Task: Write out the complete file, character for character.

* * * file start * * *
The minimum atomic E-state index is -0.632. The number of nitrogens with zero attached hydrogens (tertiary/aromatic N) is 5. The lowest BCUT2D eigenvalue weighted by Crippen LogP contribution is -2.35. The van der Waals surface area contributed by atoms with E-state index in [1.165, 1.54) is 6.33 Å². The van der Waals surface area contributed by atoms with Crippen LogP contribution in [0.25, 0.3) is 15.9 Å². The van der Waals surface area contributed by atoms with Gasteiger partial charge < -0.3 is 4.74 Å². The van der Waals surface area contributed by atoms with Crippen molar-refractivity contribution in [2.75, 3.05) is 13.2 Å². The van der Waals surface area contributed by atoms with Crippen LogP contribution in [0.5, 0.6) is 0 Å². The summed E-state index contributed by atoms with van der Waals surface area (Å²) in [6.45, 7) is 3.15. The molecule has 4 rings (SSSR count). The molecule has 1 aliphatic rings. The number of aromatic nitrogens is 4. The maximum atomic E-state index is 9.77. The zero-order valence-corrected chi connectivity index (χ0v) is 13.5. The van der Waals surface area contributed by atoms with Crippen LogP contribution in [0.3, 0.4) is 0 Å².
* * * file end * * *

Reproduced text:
The minimum atomic E-state index is -0.632. The number of nitrogens with zero attached hydrogens (tertiary/aromatic N) is 5. The lowest BCUT2D eigenvalue weighted by Crippen LogP contribution is -2.35. The van der Waals surface area contributed by atoms with E-state index in [1.165, 1.54) is 6.33 Å². The van der Waals surface area contributed by atoms with Crippen LogP contribution in [0.25, 0.3) is 15.9 Å². The van der Waals surface area contributed by atoms with Gasteiger partial charge < -0.3 is 4.74 Å². The van der Waals surface area contributed by atoms with Crippen molar-refractivity contribution in [2.75, 3.05) is 13.2 Å². The van der Waals surface area contributed by atoms with Crippen LogP contribution in [0.5, 0.6) is 0 Å². The summed E-state index contributed by atoms with van der Waals surface area (Å²) in [6.45, 7) is 3.15. The molecule has 4 rings (SSSR count). The molecule has 1 aliphatic rings. The number of aromatic nitrogens is 4. The maximum atomic E-state index is 9.77. The zero-order valence-corrected chi connectivity index (χ0v) is 13.5. The van der Waals surface area contributed by atoms with Crippen LogP contribution in [0.3, 0.4) is 0 Å².